Those early Christian missionaries certainly did an impressive job in Samoa. Christianity remains the backbone and strength of the Samoan culture - every village has at least one church and sometimes up to four, with about 10 denominations represented across the islands.
Samoa's motto says: "Samoa is founded on God" and the locals' strong religious beliefs are etched everywhere in day-to-day life.
Christianity was informally introduced to the islands by travellers in the late 1700s. When Methodist missionary Peter Turner arrived there in 1828 he discovered there were already Methodists on the islands.
Methodists had established a mission in Tonga and the religion had spread to Samoa.
John Williams of the London Missionary Society arrived at Sapapalii on his ship Messenger of Peace in 1830 with eight teachers. Hymn and prayer books were then printed in Samoan and in 1848 the first Samoan version of the New Testament was published.
This was followed by the Old Testament in Samoan seven years later.
In 1848 two French Catholic priests established followers in the village of Sale'aula and this has been followed by many other denominations. And the missionary work continues - young Mormons regularly cross the islands on their bikes - fully rigged out in their usual sartorial splendour.
Church attendance is very high - some estimate up to 95 per cent of the Samoan people are regular churchgoers. Sundays on the islands are special, with the locals seen walking to and from their churches - often wearing white to represent purity and clutching their Bible.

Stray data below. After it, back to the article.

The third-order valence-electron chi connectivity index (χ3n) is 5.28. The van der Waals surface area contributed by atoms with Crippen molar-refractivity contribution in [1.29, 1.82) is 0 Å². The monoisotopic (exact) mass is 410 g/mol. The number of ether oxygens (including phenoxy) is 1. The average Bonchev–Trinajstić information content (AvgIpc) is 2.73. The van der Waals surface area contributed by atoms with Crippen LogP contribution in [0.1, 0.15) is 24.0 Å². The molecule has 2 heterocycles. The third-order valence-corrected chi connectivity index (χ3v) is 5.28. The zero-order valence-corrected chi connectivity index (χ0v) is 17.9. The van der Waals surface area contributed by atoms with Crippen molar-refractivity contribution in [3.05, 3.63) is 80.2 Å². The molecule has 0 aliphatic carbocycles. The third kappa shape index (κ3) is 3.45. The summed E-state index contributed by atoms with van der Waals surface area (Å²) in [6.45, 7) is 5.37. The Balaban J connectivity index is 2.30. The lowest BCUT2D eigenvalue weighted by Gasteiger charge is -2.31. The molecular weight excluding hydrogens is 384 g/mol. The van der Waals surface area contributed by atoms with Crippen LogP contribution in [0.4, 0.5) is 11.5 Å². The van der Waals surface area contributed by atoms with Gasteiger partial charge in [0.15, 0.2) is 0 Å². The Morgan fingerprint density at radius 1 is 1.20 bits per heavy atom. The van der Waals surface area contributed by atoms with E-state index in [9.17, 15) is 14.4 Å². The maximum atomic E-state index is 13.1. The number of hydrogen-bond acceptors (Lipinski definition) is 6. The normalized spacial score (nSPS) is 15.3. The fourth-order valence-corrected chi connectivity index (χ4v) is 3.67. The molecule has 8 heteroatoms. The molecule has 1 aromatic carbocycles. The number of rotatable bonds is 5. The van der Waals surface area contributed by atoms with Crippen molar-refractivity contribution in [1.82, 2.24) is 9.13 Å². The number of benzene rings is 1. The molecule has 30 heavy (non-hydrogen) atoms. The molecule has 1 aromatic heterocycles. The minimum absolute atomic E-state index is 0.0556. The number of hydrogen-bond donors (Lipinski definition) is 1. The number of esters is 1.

I slipped into one of these services at a church in Fagali'i-Tai, about 5km east of Apia. There didn't seem to be any strict timetable of worship and people seemed to be arriving at all different times, but I got lots of big Samoan smiles of welcome.
Another Kiwi tourist who was drawn into a church service by the beautiful singing was treated to a sermon translated into English - the pastor did it especially for her.
It's important for tourists to respect Sundays in Samoa and also the evening prayer curfew, which usually lasts about 10 to 20 minutes between 6pm and 7pm. The blowing of a conch shell or the ringing of a bell mark its beginning and end. If you are fortunate enough to be invited for a traditional umu or any meal in a Samoan home, do remember that grace is said before you tear into the delicious palusami (taro and coconut cream) or povi masima (salted beef).
Generally the churches and, to a lesser extent, the houses of the pastors are the most palatial buildings you see in the villages.
It seems there are always churches under construction throughout the islands. And these churches vary so much in style - from ornately decorated in super technicolour through to the classic and modern design of the Mormon Temple at Pesega, Apia.
Even the wonderfully colourful and artfully painted buses are often embellished with religious messages and decorated with holy icons. Chugging up the Cross Island Rd behind a trusty old Toyota (circa 1960s) we were reminded of the "Glory of God", and another slogan told us "Everything is from God".
It was watching one of these buses packed with workers going home from Apia to the villages that provided me with a personal religious moment (well, almost: it was spine-tingling). The sun was setting across the harbour and instead of the usual reggae/hip-hop style music blasting out, I heard Samoan voices raised in a song of praise. After a long hot day of work, and probably with three people jammed on hard wooden benches designed for two, they were giving thanks. Yes, those missionaries did well.
GETTING THERE: Air New Zealand usually flies between Auckland and Apia six times a week, depending on the season.